Obviously, the personnel Amaro has collected and was left with due to injuries did not portend for a powerhouse offense. When you add Juan Pierre to your spring training roster with a shrug, and he then becomes your every day left fielder, that is simply going to be the case. However, in compensating for the lack of offense, it seems that the Phillies went too far into the small-ball mindset. Along with the miniature walk rate, the Phillies also have the ninth-lowest strikeout rate in baseball (18 percent), the lowest isolated power (.099), the eighth-highest ground ball rate (48 percent), and the third-most bunt hits (seven).

As a result of this “just make contact” approach, the Phillies are also simply swinging at worse pitches. Compare the swing heat maps from 2011 to 2012.

Hunter Pence

Carlos Ruiz

Shane Victorino

The downside to small ball is that you don’t work counts. The Phillies have seen the fewest three-ball counts in the league. The average batter reaches base 56 percent of the time he reaches a three-ball count. Conversely, they have seen the most counts in which the pitcher was ahead (0-1, 0-2, 1-2), when the average batter reaches base less than 20 percent of the time. The Phillies have also seen the second-fewest even counts (1-1, 2-2) in which the average batter reaches base at a meager 27 percent clip. What’s interesting is that the Phillies rank 12th in two-strike counts, which means the Phillies are ending their at-bats early. The following table shows the amount of times each hitter has ended an at-bat in one pitch:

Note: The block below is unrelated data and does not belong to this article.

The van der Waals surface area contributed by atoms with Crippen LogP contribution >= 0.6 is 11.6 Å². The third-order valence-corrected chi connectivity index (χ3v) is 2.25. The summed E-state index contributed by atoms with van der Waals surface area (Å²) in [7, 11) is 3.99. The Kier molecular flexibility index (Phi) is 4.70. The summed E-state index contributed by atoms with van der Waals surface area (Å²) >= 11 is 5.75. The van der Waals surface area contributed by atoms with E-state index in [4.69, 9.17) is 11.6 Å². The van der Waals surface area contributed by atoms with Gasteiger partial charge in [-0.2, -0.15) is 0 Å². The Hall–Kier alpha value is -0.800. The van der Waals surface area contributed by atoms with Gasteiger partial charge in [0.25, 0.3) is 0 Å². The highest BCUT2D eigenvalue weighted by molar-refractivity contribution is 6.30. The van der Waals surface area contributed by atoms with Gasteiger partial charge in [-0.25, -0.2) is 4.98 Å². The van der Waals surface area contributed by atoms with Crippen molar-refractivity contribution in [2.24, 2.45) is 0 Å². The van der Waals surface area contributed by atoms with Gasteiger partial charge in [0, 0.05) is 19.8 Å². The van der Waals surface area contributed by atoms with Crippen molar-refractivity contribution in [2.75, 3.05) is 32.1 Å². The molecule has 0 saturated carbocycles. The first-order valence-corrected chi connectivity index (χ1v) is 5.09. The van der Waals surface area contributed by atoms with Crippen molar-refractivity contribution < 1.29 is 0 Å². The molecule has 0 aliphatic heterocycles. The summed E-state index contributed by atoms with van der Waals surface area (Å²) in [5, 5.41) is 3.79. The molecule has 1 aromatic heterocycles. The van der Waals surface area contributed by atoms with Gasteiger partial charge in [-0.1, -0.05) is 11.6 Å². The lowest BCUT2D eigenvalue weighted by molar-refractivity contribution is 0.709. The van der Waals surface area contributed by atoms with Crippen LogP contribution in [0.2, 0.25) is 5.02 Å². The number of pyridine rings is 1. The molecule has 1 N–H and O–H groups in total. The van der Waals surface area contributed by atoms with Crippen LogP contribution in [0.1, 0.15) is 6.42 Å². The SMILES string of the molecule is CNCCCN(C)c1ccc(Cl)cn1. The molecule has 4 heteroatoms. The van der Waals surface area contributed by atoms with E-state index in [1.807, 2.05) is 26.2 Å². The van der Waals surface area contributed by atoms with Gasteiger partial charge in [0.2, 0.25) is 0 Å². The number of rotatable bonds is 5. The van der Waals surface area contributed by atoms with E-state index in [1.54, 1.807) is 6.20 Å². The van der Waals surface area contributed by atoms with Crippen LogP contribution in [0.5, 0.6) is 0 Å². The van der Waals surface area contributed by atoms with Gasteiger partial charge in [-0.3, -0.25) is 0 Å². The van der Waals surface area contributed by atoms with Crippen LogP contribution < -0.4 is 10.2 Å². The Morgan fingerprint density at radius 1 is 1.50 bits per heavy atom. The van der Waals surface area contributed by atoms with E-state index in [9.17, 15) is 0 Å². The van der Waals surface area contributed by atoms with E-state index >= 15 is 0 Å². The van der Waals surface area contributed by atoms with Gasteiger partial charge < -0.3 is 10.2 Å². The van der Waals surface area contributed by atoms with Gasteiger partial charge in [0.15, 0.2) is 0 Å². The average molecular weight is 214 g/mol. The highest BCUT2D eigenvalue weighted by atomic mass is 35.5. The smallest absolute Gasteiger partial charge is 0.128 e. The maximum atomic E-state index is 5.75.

Player 1-Pitch AB % of PA
Brian Schneider 3 15.8%
Jimmy Rollins 15 15.5%
Jim Thome 3 14.3%
Ty Wigginton 10 14.3%
Hunter Pence 13 13.5%
Pete Orr 2 9.1%
Shane Victorino 9 8.7%
Freddy Galvis 6 7.8%
Placido Polanco 6 7.3%
John Mayberry 2 3.9%
Carlos Ruiz 2 2.7%
Laynce Nix 1 2.7%
Juan Pierre 1 1.4%

Ending plate appearances early has many bad side effects. Among them, you allow the starting pitcher to stay in the game longer and he rarely labors* (fewer “mistake” pitches); you reach the opposition’s front of the bullpen (ostensibly their worst pitchers) infrequently; and you rarely get what your Little League coach often referred to as “your pitch” — the pitch you know is coming based on deductive reasoning.

* The opposing starter has completed at least six innings against the Phillies in 21 of 24 starts so far this season. The three who didn’t: Josh Johnson, Randy Wells, and Trevor Cahill.

Walks are also unsexy. As a hitter, it’s hard to feel like you’ve done something when a pitcher fails to place his pitch within the strike zone, you don’t swing, and you lightly jog your way onto first base. Even getting hit by a pitch sparks the “you’ve done a good job!” part of your brain because you “took one for the team”. However, walks are nearly as instrumental to run-scoring as hitting singles. In trying to manufacture runs with an impotent offense, they have taken some hitters away from a natural strength. Take Carlos Ruiz, for example. His walk rates since becoming a regular in 2007: 10%, 12%, 12%, 13%, 10%. And then there’s 2012: 5%.